News archive 2009
Royal Society of Medicine Fellowship awarded07 Aug 2009, PR 162/09
Tom Lehner, Professor of Basic and Applied Immunology from the Mucosal Immunology Unit at the Dental Institute, has been awarded an honorary fellowship of the Royal Society of Medicine in recognition of his huge and sustained contributions to the field of basic and applied immunology.
The citation was given by Mr John Skuse, Treasurer of the Royal Society of Medicine. Professor Lehner joined the Dental Institute (formerly Guy's Hospital Medical and Dental School in 1963). He joined the Oral Medicine Department under Professor Martin Rushton, the first and most distinguished Department of its kind.
Stephen Challacombe, Professor of Oral Medicine, Vice-Dean and Director of External Strategy said of Professor Lehner that he had made ‘enormous contributions to dentistry and oral medicine and the field of Oral Immunology which he established virtually single-handed.’ In his career Professor Lehner has published 250 original peer review papers and fifty books and reviews.
His work has ranged from the early classification of oral and systemic candidiasis, the classification of which is still extant today to mucosal vaccines against HIV. In early years at Guy’s he had particular interest in recurrent aphthous stomatitis and Behcet’s syndrome (and continues to contribute to this field).
Professor Lehner and his colleagues in the new Department of Oral Immunology, the first of its kind anywhere in the world established at Guy's Hospital Dental School in 1970, applied immunological principles to the investigation of candidiasis, herpes simplex, oral cancer, aphthous stomatitis, caries and periodontal diseases amongst other conditions.
From 1972 onwards a stream of innovative papers emanated from this department under Professor Lehner’s direction. These included the immunobiology of oral streptococci and prevention of dental caries by the application orally of recombinant proteins, synthetic peptides and monoclonal IgG or secretory IgA antibodies produced in transgenic plants. This was the first ever use of plants to produce antibodies and the first demonstration of their efficacy in vivo but also the first use of monoclonal IgG antibodies in vivo in both caries and periodontal disease.
From 1990 onwards, his work has been more directed to the immunology of HIV infection and particular immune mechanisms of protective mucosal and systemic immunity against HIV using the SIV model in non human primates. He continues this work at the same intensity today and is the project director of the international consortium of vaccination against HIV /SIV supported by the Gates Foundation.
Professor Lehner has received numerous awards including the CBE in 2003 and the FKC in 2004 in recognition of his outstanding contributions to innovative research. Furthermore he can be justifiably proud of his 30 PhD students, ten of whom are Professors and two are Deans.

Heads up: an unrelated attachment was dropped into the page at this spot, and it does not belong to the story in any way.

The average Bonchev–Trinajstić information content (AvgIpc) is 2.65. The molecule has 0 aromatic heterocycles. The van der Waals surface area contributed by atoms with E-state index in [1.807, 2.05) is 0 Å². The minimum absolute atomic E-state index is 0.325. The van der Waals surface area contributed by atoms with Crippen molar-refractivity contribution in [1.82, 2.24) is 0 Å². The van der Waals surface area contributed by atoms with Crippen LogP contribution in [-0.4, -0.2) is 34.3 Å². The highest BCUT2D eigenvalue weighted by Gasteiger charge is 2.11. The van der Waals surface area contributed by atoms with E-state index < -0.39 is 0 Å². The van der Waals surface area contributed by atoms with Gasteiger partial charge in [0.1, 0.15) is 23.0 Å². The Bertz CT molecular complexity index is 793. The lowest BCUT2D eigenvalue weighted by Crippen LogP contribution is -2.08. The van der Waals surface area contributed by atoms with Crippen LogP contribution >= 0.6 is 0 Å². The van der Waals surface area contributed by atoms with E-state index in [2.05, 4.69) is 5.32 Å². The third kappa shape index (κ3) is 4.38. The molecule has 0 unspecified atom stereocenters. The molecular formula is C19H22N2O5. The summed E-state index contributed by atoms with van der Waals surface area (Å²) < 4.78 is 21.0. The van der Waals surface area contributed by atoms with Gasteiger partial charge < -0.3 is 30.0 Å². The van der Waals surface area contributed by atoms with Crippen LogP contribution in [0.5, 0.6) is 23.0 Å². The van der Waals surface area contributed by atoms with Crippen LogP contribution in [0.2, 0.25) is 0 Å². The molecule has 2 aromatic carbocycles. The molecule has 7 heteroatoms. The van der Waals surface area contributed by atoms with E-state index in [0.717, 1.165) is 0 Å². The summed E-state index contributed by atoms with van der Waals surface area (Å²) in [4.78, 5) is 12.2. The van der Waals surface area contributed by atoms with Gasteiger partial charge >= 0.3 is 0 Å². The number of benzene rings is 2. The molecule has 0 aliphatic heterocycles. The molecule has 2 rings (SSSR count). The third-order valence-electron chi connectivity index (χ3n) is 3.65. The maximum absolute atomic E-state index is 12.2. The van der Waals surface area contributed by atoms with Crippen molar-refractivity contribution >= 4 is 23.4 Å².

Professor Challacombe comments: ‘The award of a honorary fellowship of the Royal Society of Medicine in such distinguished company, including Professor Otto Wolff, Baroness Finlay of Llandaff, Professor George Bentley, Sir Gregory Winter and Mr Steven Mannion is suitable recognition indeed for these outstanding contributions, which have helped propel the Dental Institute to its position of international eminence in research today.’
Notes to editors
King's College London
King's College London is one of the top 25 universities in the world (Times Higher Education 2008) and the fourth oldest in England. A research-led university based in the heart of London, King's has more than 21,000 students from nearly 140 countries, and more than 5,700 employees. King's is in the second phase of a £1 billion redevelopment programme which is transforming its estate.
King's has an outstanding reputation for providing world-class teaching and cutting-edge research. In the 2008 Research Assessment Exercise for British universities, 23 departments were ranked in the top quartile of British universities; over half of our academic staff work in departments that are in the top 10 per cent in the UK in their field and can thus be classed as world leading. The College is in the top seven UK universities for research earnings and has an overall annual income of nearly £450 million.
King's has a particularly distinguished reputation in the humanities, law, the sciences (including a wide range of health areas such as psychiatry, medicine and dentistry) and social sciences including international affairs. It has played a major role in many of the advances that have shaped modern life, such as the discovery of the structure of DNA and research that led to the development of radio, television, mobile phones and radar. It is the largest centre for the education of healthcare professionals in Europe; no university has more Medical Research Council Centres.
King's College London and Guy's and St Thomas', King's College Hospital and South London and Maudsley NHS Foundation Trusts are part of King's Health Partners. King's Health Partners Academic Health Sciences Centre (AHSC) is a pioneering global collaboration between one of the world's leading research-led universities and three of London's most successful NHS Foundation Trusts, including leading teaching hospitals and comprehensive mental health services. For more information, visit: www.kingshealthpartners.org.
Kate Moore, Public Relations Officer (Health Schools)
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